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Hello, new here, can anyone please ID this for me?


Jerrytinsley1

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Jerrytinsley1

Found in WNY (Brocton) on land, in the woods , about 4 miles away from the shoreline of lake erie. 

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GeschWhat

Does it float?

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Thomas.Dodson

Looks like a large piece of a Favositid coral.

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Tidgy's Dad

I think it's pumice. 

Hello, Jerry, and a very warm welcome to TFF from Morocco. :)

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Thomas.Dodson
1 hour ago, Tidgy's Dad said:

I think it's pumice. 

Hello, Jerry, and a very warm welcome to TFF from Morocco. :)

In retrospect It is a bit unusual that no tabulae or corallites in cross show. Thankfully it's easy to find out.

I'd check to see if it floats as GeschWhat mentioned.

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DPS Ammonite

To rule out coral completely, we need to see a cross section.
 

Does it float? If so then pumice is likely. Frankly, it looks more like scoria, (vesicular lava) Less likely is pisolite where some of the exterior pisoliths have dissolved or fallen out. Hack a corner out. It if is solid then pisolite is likely. If vuggy then scoria is likely.

 

https://www.google.com/amp/s/geologyscience.com/rocks/scoria/

 

https://m.minerals.net/mineral_glossary/pisolite.aspx

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FossilDAWG

The holes are clearly bubbles in the original rock, consistent with pumice or a similar inorganic material.  The shape of the holes (no hexagonal structure anywhere), the extreme variation in size of the holes, the lack of any septa or tabulae, all exclude identification as a coral.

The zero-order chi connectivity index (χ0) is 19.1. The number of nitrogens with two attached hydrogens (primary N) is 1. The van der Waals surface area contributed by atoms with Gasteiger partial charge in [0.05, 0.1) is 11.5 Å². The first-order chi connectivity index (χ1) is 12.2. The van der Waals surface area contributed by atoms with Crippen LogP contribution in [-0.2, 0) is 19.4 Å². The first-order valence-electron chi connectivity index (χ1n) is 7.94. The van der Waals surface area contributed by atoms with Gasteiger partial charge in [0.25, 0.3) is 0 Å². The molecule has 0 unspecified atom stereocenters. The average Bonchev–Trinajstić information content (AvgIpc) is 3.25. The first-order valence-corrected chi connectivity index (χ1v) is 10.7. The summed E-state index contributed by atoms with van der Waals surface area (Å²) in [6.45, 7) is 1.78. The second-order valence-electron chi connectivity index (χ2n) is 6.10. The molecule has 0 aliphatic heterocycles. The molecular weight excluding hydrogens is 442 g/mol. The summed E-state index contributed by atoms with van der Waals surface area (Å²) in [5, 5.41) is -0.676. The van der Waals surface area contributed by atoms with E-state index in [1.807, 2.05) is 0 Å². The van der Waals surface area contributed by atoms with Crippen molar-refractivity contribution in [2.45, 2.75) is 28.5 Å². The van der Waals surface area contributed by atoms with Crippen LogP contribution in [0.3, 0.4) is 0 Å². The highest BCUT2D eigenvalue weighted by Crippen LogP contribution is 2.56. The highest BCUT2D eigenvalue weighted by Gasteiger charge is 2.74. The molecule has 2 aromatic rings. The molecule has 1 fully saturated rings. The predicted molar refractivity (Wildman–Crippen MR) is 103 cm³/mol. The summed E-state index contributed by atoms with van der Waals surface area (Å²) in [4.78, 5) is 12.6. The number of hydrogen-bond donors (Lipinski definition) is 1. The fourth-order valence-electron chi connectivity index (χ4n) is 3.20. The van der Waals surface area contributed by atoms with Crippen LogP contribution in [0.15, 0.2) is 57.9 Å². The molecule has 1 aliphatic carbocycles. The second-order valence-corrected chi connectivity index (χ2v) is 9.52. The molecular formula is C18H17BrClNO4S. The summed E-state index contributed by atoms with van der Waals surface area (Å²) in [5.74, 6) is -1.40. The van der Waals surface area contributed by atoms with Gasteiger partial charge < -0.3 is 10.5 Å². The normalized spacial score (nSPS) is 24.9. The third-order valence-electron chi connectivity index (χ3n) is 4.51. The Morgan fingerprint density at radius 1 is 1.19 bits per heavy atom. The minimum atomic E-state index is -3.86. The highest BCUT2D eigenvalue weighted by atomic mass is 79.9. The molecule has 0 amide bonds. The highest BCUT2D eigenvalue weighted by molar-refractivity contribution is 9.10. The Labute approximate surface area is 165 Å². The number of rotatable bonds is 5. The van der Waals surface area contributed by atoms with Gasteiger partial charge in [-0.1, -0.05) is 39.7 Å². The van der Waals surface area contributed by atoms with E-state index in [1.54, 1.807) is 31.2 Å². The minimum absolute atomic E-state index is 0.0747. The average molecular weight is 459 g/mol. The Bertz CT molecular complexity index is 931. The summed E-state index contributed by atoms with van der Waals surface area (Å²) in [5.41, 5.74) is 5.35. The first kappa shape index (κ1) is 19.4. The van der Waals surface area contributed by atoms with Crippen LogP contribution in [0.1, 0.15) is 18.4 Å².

Don

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Jerrytinsley1

Well, to my surprise, as heavy as it feels, it does in fact float.

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Tidgy's Dad
27 minutes ago, Jerrytinsley1 said:

Well, to my surprise, as heavy as it feels, it does in fact float.

Yup.

It's pumice and really interesting why it floats; it's not as simple as just containing lots of gas vesicles.

https://www.universityofcalifornia.edu/news/solving-mystery-floating-rocks-pumice#:~:text=Pumice stones.,-Credit%3A Berkeley Lab&text=While scientists have known that,for example%2C it will sink.

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FranzBernhard
7 hours ago, Jerrytinsley1 said:

WNY (Brocton) on land

 

3 hours ago, FossilDAWG said:

consistent with pumice or a similar inorganic material.

As it does not really look like typical pumice, my question is, is pumice known from that general area?

 

I am leaning more to "similar inorganic material", that means, something man-made.

 

Franz Bernhard

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oilshale

Could be lightweight concrete. What is the pore size?

1473901356_lightweightconcrete.JPG.8ee77a67f21fb884d07a4487f54af0b3.JPG

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